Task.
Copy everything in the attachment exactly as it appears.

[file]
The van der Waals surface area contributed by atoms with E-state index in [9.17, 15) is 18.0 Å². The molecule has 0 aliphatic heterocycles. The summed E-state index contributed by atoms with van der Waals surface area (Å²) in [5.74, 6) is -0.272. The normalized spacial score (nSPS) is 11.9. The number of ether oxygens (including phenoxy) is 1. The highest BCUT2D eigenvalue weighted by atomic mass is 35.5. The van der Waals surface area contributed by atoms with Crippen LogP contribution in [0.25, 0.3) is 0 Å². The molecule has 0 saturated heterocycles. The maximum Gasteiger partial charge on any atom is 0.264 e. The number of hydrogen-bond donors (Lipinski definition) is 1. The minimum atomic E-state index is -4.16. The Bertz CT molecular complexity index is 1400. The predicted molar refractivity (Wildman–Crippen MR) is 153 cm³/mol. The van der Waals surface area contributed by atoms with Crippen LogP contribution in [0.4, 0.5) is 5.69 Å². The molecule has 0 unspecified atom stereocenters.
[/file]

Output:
The van der Waals surface area contributed by atoms with E-state index in [9.17, 15) is 18.0 Å². The molecule has 0 aliphatic heterocycles. The summed E-state index contributed by atoms with van der Waals surface area (Å²) in [5.74, 6) is -0.272. The normalized spacial score (nSPS) is 11.9. The number of ether oxygens (including phenoxy) is 1. The highest BCUT2D eigenvalue weighted by atomic mass is 35.5. The van der Waals surface area contributed by atoms with Crippen LogP contribution in [0.25, 0.3) is 0 Å². The molecule has 0 saturated heterocycles. The maximum Gasteiger partial charge on any atom is 0.264 e. The number of hydrogen-bond donors (Lipinski definition) is 1. The minimum atomic E-state index is -4.16. The Bertz CT molecular complexity index is 1400. The predicted molar refractivity (Wildman–Crippen MR) is 153 cm³/mol. The van der Waals surface area contributed by atoms with Crippen LogP contribution in [0.4, 0.5) is 5.69 Å². The molecule has 0 unspecified atom stereocenters.